Mental Training for(not only!) swimmers - arena
Written by: arena coaches
Swimming, like sports in general, provides an excellent excuse to talk about mental training. Mastering how to set goals, be resilient and learn how to do your very best will be useful to you not only in sport but in life in general.
This article sets out to focus on certain “mental” techniques that might help you improve not only your swimming performance but also your life outside sport.
First and foremost, learn how to avoid negative self-talk. Easier said than done. How often, when faced with a really tough task, have you heard yourself say: “I cannot do it”; “Impossible”; “I will never be able to do it”. Self-sabotage is the worst way to set about doing something. When this self-harmful internal monologue makes an appearance before some event, try and find alternative ways of dealing with the situation. For example, if you think your goal is too hard, then set yourself another one that is within your reach and more realistically attainable.
Steve Jobs used to say: “Focus is not about saying yes. Focus is about saying no”. Learn to say “no”. “No” to distractions , “no” to a lack of attention, “no” to anything that might distract you from your goal. Do not let your mind wander. Learn not to be distracted by external factors and focus solely on what you were doing. This will allow you to perform to the very best of your ability.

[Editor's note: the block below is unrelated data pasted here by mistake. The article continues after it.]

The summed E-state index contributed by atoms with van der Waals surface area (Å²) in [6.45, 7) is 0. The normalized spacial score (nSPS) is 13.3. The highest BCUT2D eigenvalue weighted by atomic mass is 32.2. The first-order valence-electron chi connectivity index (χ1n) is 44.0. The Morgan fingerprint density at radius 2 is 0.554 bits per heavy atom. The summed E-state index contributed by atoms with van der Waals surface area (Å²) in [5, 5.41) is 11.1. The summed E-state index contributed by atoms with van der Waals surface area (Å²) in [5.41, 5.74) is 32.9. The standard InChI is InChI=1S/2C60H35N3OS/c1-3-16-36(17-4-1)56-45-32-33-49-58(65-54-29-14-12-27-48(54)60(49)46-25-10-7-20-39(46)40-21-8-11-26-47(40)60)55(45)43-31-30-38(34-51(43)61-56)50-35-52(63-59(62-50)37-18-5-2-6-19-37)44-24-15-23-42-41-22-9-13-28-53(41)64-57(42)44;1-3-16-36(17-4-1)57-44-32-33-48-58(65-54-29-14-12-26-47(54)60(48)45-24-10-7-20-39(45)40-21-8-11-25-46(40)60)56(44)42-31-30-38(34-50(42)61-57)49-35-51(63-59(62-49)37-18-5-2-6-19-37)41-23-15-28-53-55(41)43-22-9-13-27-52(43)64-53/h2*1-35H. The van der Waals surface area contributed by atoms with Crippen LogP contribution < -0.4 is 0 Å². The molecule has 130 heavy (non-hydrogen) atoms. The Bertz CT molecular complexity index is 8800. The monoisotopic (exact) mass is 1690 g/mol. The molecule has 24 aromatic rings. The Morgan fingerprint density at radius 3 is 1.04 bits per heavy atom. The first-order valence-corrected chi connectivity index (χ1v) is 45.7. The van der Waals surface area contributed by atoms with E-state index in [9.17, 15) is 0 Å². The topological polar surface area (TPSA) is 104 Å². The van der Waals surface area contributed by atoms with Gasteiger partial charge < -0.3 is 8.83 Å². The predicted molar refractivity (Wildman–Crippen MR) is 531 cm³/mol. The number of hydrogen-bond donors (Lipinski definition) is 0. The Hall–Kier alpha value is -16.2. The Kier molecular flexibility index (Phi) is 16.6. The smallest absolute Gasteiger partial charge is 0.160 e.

Learn how to handle high-pressure situations. The best way to keep cool under pressure is to be used to this kind of situation. If you have learnt how to handle pressure in training, then handling pressure in a race will turn out to be something extremely “simple”. Cope with the pressure and prepare everything in the most minute detail. This will allow you to perform really well.
Have your own “anchor” ready. Only too often, there is a gulf between what happens in training and what happens in a race. This only makes it harder to achieve your goal. Having some kind of “anchor” enabling you to relive positive sensations you have already experienced in training can be extremely important. This might be just an ordinary object (swimming cap , bag), a gesture (beating your chest) or simply saying something (“Go for it!”). Developing this kind of “signal” and then putting it to use both in training and races can trigger something off in your mind (and, consequently, also in your body), so that it is ready for you to perform at your very best.
Focus on performance goals. Focus on things you can control. Improve your technique, your training sessions and your nutrition. These might seem like rather obvious things, but in the end they can help you succeed. There is no point in concentrating on results, you can only control what happens in your lane, you cannot control what your fellow competitors do.
These are just a few tips about training your mind so that you perform better, but they might well turn out to be valuable allies in performing at your very best.